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celebration of the opening of the Erie Canal". The "female weavers" struck with the men in Pawtucket, R. I. in 1824. In 1823 the New York City stone-cutters struck for $1.62+12 a day. This union also struck for higher wages in 1825. Journeymen Hatters in Philadelphia struck in 1825, "to establish a regular system of wages, to prevent one employer from underselling another." New York hatters organized in 1823.

Other strikes were called to resist wage cuts. In 1824, Buffalo Tailors, Philadelphia Ship Carpenters, the New York Journeymen House Painters struck for increased wages. In 1825 there were strikes of tailors, stone-cutters, stevedores and common laborers in New York; hand-loom weavers in Philadelphia, and cabinet makers in Baltimore and Philadelphia. In 1825 the bakers sought the abolition of Sunday work—a shortening of the weekly working time. New York City bakers led this fight.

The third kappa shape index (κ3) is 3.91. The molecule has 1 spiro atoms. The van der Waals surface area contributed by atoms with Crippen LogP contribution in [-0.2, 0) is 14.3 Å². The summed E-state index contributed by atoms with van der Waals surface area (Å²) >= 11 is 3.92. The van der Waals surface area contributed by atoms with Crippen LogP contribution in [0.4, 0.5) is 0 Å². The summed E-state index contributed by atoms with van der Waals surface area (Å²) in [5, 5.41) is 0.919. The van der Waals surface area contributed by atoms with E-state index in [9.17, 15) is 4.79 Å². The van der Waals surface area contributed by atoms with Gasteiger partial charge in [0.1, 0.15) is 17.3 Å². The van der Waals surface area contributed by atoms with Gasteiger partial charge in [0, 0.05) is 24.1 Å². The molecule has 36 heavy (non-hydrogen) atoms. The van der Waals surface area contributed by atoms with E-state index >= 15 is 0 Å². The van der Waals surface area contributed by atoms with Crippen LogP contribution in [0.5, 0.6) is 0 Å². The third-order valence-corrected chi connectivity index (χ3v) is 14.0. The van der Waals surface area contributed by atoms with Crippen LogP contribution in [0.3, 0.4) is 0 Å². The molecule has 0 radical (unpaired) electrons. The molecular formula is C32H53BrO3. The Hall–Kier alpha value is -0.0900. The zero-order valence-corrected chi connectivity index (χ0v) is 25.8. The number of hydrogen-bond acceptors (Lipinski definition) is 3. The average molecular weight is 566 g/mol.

63. Was there any new factor in those times?
Yes. Prison labor for the first time came into conflict with "free labor". In their effort to minimize the labor cost of production, the rising capitalist class sought to employ convict labor. This had an injurious effect upon a labor market which was just recovering from the effects of the panic. In 1823, the journeymen cabinet makers of New York held a mass meeting and petitioned the state legislature for redress from a practice which threatened "the ruin of . . . free mechanics." Adding, as a recommendation, that "convicts be employed in a state marble quarry."
64. Then it was not the principle of the employment of convict labor they objected to, but its effect upon their own trade?
Evidently. That employment in a marble quarry might have a bad effect upon the quarrymen did not concern them, as long as the cabinet making trade was given relief. The unskilled working strata have always furnished the dumping ground for all the gievances of the skilled workers. That is true even today.
65. What effect did these union activities have on the employers?
They became alarmed, and several prosecutions